Archive for April, 2009

It’s necessary

April 25, 2009

There was a time in my life when I employed the ideas of others to express my own.  A time when I had no voice, and spoke in the voice provided, repeating, in the words provided, the ideas conceived by others.

I read poems for love, repeating phrases popularized by popular people, looking for the meaning of life or the moment in books and songs that came into my hands by chance.

And when it came to elevated and solemn things, I would always have at hand a slogan, an oath, an insult to the Enemy, to shout with fervor in the square crowded with others like myself.

The years have made me suspicious of this searching for life in books and songs.  This search for the meaning of life in the by-products that fall off the production line of life.  This always looking somewhere else for life, somewhere outside of life itself.

And although suspicious of them, my books no longer confused me.  Life confused me, when I was faced with the unexpected, that I hadn’t lived, that I hadn’t read.  Life confused me, to spare me the confusion if sometimes the scene repeated itself.  To make me believe in my own strength.  To force me to grow.

There was a time in my life when I would laugh at those who argued very seriously that they had to write a book because they couldn’t find one that satisfied them.  Today I know that to grow we must speak in our own voice and write our own book.  It’s necessary to risk.  And to create.

The Life of Sisyphus – Part 4

April 3, 2009

She enters her apartment and sits in front of the fan trying desperately to stop her sweating, her body just not breathing through her clothes. She looks for her hose and begins filling the water tank in the kitchen and, after, the one on the balcony. Although the pump howls as if it were going to break down along with the buildings that surround it, the water pressure is so low there isn’t even enough to fill two tanks at the same time. Also, she must watch the tanks as they are filling to ensure the water doesn’t overflow and flood the apartment below, for this would cause terrible grief with her neighbors. A few months ago, overwhelmed by never-ending problems, she left for work leaving the valve open and two apartments were flooded. Already feeling so much shame, never had she so wished for the ground to open and swallow her as when she came home that evening and found the neighbors below waiting for her with looks that could kill and mattresses drying off in the sun. She of course accepts the responsibility for being careless but she cannot suppress the thought that if only water was available 24 hours a day, it would be impossible to accidentally leave the pump going and she wouldn’t have to fill all the buckets and tanks crammed into her already narrow apartment.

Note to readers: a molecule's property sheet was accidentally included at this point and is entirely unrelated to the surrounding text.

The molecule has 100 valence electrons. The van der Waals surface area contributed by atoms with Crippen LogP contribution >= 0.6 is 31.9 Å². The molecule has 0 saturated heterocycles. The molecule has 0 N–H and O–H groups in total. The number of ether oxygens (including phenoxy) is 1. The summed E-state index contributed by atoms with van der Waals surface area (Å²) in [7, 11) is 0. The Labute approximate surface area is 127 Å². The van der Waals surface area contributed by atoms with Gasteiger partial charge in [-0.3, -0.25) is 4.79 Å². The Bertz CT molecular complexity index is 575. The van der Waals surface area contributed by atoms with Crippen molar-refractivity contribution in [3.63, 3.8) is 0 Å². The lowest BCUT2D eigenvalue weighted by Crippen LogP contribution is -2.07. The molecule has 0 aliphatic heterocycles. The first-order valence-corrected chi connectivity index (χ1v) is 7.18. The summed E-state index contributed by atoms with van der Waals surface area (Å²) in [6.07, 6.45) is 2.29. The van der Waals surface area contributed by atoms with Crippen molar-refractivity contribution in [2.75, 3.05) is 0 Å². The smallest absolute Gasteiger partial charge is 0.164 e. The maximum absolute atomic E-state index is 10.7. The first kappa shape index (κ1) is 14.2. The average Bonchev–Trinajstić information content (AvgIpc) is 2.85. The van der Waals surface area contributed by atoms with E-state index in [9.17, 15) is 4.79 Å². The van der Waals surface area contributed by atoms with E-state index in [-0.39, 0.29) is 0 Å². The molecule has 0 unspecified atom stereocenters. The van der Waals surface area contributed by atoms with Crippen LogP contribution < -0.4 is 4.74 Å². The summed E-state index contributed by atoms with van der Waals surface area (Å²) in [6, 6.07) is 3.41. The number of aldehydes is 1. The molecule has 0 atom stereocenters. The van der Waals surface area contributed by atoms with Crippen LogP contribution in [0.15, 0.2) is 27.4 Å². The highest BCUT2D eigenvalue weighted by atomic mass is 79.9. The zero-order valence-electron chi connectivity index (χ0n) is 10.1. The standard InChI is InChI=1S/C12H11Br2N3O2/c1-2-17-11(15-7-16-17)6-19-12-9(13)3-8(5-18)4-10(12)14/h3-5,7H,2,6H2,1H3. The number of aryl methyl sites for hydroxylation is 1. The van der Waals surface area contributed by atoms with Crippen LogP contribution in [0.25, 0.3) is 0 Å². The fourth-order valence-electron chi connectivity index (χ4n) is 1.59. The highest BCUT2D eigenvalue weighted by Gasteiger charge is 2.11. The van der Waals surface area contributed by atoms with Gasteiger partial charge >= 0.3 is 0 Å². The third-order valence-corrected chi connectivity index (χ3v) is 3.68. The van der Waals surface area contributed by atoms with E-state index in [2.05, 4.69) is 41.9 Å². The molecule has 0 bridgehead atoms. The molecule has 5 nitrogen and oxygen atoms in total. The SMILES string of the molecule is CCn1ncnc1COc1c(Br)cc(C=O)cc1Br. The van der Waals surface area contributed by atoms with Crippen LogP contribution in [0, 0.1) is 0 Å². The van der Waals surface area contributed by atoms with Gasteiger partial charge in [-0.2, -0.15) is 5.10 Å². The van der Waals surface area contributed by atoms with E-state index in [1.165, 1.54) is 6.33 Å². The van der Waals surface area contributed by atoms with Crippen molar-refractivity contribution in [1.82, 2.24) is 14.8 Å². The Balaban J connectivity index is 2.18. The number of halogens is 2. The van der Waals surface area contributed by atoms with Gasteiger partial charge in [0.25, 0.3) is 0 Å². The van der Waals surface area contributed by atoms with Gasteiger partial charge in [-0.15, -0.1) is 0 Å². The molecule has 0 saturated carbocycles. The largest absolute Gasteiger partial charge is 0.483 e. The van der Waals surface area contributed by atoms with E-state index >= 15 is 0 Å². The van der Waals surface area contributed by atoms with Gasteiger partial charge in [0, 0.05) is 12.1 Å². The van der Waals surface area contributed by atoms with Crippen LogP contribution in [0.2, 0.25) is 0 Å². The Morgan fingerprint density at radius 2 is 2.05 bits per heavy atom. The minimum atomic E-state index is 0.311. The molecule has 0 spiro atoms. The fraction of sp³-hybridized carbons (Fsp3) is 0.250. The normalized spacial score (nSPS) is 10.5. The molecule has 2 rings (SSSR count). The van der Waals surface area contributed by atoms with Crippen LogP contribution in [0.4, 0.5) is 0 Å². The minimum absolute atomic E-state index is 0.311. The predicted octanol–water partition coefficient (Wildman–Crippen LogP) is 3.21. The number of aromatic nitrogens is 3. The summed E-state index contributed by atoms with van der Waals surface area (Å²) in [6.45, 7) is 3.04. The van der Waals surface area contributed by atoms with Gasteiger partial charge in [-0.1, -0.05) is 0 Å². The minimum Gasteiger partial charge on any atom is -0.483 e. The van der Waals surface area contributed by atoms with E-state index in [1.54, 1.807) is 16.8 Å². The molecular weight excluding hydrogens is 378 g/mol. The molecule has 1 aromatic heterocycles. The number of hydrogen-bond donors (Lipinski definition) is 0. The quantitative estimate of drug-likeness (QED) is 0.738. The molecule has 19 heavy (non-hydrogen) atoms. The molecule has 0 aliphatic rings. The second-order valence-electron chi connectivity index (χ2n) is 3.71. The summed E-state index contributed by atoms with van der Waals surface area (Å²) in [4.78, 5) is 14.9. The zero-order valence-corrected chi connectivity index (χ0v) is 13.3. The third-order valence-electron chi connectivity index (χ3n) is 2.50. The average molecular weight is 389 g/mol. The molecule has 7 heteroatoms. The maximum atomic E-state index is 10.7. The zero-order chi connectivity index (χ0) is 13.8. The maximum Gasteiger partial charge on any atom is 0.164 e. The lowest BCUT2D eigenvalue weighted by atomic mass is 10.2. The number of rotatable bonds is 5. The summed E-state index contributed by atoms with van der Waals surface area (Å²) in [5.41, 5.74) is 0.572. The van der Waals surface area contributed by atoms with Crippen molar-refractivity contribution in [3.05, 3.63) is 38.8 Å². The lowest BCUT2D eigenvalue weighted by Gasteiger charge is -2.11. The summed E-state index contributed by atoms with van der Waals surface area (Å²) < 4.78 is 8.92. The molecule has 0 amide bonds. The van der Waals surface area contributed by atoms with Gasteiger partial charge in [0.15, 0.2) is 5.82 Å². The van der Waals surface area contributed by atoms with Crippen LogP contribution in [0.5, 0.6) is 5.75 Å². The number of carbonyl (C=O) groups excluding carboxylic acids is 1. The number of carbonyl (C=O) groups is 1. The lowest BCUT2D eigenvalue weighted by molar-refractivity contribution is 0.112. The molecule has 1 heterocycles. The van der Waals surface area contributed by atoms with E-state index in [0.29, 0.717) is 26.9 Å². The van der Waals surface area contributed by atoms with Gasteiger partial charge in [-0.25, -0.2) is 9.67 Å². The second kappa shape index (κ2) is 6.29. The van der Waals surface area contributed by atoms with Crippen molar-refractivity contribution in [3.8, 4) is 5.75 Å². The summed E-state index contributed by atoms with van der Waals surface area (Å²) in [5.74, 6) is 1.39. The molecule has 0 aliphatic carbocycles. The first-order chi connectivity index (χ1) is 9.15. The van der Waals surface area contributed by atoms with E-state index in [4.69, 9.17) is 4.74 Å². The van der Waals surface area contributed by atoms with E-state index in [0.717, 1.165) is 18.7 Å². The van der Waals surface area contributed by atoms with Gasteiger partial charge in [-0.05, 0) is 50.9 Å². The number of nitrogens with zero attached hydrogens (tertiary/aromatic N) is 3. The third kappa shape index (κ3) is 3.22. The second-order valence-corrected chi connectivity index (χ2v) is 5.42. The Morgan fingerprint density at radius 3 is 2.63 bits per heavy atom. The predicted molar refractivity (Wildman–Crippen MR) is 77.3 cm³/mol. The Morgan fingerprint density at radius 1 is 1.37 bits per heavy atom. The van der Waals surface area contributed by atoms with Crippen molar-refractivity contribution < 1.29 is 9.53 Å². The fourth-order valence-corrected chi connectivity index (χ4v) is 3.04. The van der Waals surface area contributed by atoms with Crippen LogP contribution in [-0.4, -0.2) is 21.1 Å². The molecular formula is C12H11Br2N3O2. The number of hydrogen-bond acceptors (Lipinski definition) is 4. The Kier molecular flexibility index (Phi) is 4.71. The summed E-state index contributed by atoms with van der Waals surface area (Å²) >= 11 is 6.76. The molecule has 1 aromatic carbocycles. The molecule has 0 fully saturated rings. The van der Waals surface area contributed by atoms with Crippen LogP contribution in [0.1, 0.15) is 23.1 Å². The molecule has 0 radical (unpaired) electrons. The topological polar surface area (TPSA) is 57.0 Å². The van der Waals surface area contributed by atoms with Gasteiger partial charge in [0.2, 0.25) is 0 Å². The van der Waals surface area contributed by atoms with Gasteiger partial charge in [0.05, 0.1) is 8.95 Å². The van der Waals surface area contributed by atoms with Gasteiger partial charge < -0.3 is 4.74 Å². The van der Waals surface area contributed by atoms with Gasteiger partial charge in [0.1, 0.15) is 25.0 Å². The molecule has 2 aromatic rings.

Water has always been a problem. Or rather, the problem. Fifteen years ago, when she arrived, a bride to this newly constructed building in a clearing without trees or sidewalks on the outskirts of town, they had water on alternate days.  Now there are twice the number of buildings and they only have access to water every three days, and the problem with the water is always a topic of discussion amongst the neighbors and the delegates and council members. The planning continues, almost out of sight and out of mind, but occasionally they issue encouraging words: the finances have already been approved, the new system will be ready by the middle of next year, we’re waiting for the materials to arrive… and so on and so on. Today, ‘the water problem’ remains the same, as does so much in her life and so she no longer goes to the meetings.  She no longer understands those who are consoled thinking there are worse places, places with water only once a week, instead of trying to find ways to solve the problem. But ‘progress continues’, as the corporate catch phrase goes.  Tired of waiting for a solution to arise, people simply find band-aid solutions. Those more fortunate have hung their tanks on the outside of the building giving it a multi-colored make-over. Others, the less lucky, fill the space inside their apartments with water tanks. So many tanks filled to make up for the delayed arrival of the water have upped the danger of leaks and the risk of flood, a flood like hers.

After that horrible incident with the neighbors, she has now made it a part of her early-morning routine to verify that the water valves are closed and everything electrical in her kitchen is turned off. And that is what she does now, and one more time, in the warm morning, she leaves her apartment.